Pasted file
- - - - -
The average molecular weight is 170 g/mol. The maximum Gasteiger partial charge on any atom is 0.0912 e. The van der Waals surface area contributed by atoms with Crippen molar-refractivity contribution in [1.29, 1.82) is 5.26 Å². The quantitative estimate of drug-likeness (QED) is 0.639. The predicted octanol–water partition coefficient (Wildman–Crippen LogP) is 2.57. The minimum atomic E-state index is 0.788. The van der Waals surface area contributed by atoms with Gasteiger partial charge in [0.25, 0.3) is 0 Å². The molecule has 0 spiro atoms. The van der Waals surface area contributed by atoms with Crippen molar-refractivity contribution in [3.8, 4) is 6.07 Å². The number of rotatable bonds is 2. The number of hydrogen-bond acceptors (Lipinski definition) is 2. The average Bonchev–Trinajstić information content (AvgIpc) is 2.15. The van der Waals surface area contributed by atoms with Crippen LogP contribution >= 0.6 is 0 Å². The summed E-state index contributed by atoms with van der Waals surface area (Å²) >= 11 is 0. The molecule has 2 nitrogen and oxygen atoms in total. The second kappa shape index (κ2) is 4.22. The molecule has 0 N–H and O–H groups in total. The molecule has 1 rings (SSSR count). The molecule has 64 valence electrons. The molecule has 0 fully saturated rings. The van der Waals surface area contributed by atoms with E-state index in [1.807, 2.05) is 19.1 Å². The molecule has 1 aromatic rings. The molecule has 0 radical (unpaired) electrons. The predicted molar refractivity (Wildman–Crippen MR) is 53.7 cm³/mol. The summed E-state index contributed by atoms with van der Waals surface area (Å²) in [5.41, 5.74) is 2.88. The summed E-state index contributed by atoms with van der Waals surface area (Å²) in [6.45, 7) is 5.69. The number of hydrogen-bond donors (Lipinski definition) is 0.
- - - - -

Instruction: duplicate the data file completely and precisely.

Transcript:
The average molecular weight is 170 g/mol. The maximum Gasteiger partial charge on any atom is 0.0912 e. The van der Waals surface area contributed by atoms with Crippen molar-refractivity contribution in [1.29, 1.82) is 5.26 Å². The quantitative estimate of drug-likeness (QED) is 0.639. The predicted octanol–water partition coefficient (Wildman–Crippen LogP) is 2.57. The minimum atomic E-state index is 0.788. The van der Waals surface area contributed by atoms with Gasteiger partial charge in [0.25, 0.3) is 0 Å². The molecule has 0 spiro atoms. The van der Waals surface area contributed by atoms with Crippen molar-refractivity contribution in [3.8, 4) is 6.07 Å². The number of rotatable bonds is 2. The number of hydrogen-bond acceptors (Lipinski definition) is 2. The average Bonchev–Trinajstić information content (AvgIpc) is 2.15. The van der Waals surface area contributed by atoms with Crippen LogP contribution >= 0.6 is 0 Å². The summed E-state index contributed by atoms with van der Waals surface area (Å²) >= 11 is 0. The molecule has 2 nitrogen and oxygen atoms in total. The second kappa shape index (κ2) is 4.22. The molecule has 0 N–H and O–H groups in total. The molecule has 1 rings (SSSR count). The molecule has 64 valence electrons. The molecule has 0 fully saturated rings. The van der Waals surface area contributed by atoms with E-state index in [1.807, 2.05) is 19.1 Å². The molecule has 1 aromatic rings. The molecule has 0 radical (unpaired) electrons. The predicted molar refractivity (Wildman–Crippen MR) is 53.7 cm³/mol. The summed E-state index contributed by atoms with van der Waals surface area (Å²) in [5.41, 5.74) is 2.88. The summed E-state index contributed by atoms with van der Waals surface area (Å²) in [6.45, 7) is 5.69. The number of hydrogen-bond donors (Lipinski definition) is 0.